Differences in gut microbiota, metabolites and immune markers have been observed between individuals with and without obesity. Our study determined the temporal association between infant fecal gut metabolites, sIgA and body mass index (BMI) z score of preschool children, independent of pre/postnatal factors.
The study includes a subset of 647 infants from the CHILD Cohort Study (recruited between January 1, 2009, and December 31, 2012). Fecal metabolites and sIgA were measured at 3–4 months of age, and age and sex adjusted BMI z scores at 1 and 3 years of age. Associations between the metabolites, IgA, and child BMI z scores at age 1 and 3 years were tested using linear regression adjusted for pre/postnatal factors (breastfeeding, birthweight-for-gestational age, birthmode and IAP, solid food introduction).
Mean BMI z score for all infants was 0.34 (SD 1.16) at 1 year (N = 647) and 0.71 (SD 1.06) at 3 years (N = 573). High fecal formate in infancy was associated with a significantly lower BMI z score (adjusted mean difference −0.23 (95% CI −0.42, −0.04)) and high butyrate was associated with a higher BMI z score (adjusted mean difference 0.21 (95% CI 0.01, 0.41)) at age 3 years only. The influence of formate and butyrate on BMI z score at age 3 were seen only in those that were not exclusively breastfed at stool sample collection (adjusted mean difference for high formate/EBF- group: −0.33 (95%CI −0.55, −0.10) and 0.25 (95% CI 0.02, 0.47) for high butyrate/EBF- group). No associations were seen between sIgA and BMI z score at age 1 or 3 years in adjusted regression models.
Conclusion and relevance
Differences in fecal metabolite levels in early infancy were associated with childhood BMI. This study identifies an important area of future research in understanding the pathogenesis of obesity.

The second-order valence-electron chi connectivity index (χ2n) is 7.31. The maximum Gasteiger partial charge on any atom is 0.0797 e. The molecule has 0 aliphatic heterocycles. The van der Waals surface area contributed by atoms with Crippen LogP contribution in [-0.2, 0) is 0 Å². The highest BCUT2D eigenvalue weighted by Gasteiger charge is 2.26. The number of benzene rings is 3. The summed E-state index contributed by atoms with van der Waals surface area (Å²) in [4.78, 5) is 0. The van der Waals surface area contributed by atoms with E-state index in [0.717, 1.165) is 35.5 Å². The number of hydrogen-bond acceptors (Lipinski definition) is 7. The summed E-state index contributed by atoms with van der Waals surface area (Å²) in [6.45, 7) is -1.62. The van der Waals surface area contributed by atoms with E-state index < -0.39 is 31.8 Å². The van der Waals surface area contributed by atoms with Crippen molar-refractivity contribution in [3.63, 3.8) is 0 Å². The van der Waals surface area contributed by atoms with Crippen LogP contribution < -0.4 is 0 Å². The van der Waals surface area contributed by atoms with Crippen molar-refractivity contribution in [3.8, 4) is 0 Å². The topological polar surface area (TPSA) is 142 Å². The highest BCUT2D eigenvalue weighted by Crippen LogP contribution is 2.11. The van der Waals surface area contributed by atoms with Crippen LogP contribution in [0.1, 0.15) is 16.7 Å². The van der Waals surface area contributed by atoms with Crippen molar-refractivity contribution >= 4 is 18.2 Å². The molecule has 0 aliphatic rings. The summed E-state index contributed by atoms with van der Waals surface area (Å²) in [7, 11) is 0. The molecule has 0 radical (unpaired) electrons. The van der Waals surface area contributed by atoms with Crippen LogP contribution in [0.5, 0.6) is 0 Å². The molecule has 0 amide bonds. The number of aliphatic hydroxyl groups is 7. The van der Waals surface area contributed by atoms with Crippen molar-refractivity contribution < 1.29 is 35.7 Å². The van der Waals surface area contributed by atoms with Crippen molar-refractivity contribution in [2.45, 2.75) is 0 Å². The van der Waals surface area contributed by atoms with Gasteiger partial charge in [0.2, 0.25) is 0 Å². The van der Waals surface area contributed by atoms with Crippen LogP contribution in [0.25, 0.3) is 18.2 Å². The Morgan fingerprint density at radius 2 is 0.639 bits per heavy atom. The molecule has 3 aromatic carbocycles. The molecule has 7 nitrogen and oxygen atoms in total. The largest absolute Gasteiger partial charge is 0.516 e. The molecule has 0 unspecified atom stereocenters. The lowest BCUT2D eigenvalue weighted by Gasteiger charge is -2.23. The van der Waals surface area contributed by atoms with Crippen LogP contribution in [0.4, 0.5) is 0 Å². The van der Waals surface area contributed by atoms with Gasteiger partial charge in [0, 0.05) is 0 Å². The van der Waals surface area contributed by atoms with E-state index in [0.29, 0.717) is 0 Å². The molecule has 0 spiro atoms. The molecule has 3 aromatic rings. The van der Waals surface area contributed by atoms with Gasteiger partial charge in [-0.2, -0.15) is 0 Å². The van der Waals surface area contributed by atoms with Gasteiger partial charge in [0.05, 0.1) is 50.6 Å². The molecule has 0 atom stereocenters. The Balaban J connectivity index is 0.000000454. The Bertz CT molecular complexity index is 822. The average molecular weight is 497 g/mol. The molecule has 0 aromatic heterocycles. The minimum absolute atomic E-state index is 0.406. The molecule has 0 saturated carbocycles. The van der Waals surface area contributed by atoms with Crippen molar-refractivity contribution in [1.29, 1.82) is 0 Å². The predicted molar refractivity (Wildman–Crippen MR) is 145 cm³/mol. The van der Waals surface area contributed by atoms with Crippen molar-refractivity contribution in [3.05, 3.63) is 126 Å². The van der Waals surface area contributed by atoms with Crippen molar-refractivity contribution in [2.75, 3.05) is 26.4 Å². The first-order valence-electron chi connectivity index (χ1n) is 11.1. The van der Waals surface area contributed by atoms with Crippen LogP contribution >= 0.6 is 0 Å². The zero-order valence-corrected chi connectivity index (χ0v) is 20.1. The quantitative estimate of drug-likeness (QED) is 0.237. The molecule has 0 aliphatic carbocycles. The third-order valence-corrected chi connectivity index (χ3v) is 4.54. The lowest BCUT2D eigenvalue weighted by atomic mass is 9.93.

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Delayed gut microbiota maturation in the first year of life is a hallmark of pediatric allergic disease
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A list of variables available in the CHILD Cohort Study is available at https://childstudy.ca/for-researchers/study-data/. Researchers interested in collaborating on a project and accessing CHILD Cohort Study data should contact the Study’s National Coordinating Center (NCC) to discuss their needs before initiating a formal request. To contact the NCC, please email firstname.lastname@example.org. More information about data access for the CHILD Cohort Study can be found at https://childstudy.ca/forresearchers/data-access/.
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We thank the CHILD Cohort Study (CHILD) participant families for their dedication and commitment to advancing health research as well as the whole CHILD study team, which includes interviewers, nurses, computer and laboratory technicians, clerical workers, research scientists, volunteers, managers, and receptionists. We also thank Susan Goruk for her assistance in sIgA analysis, Theodore Konya for his work on the microbiota sample processing and analysis and Jennifer Petrie for her assistance in data entry. The Canadian Institutes of Health Research (CIHR) and the Allergy, Genes and Environment Network of Centers of Excellence provided core funding for the Canadian Healthy Infant Longitudinal Development (CHILD) Study. This research was specifically funded by CIHR Microbiome Initiative team grant 227312 and the Women and Children’s Health Research Institute at the University of Alberta.
The authors declare no competing interests.
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Bridgman, S.L., Malmuthuge, N., Mandal, R. et al. Childhood body mass index and associations with infant gut metabolites and secretory IgA: findings from a prospective cohort study. Int J Obes 46, 1712–1719 (2022). https://doi.org/10.1038/s41366-022-01183-3
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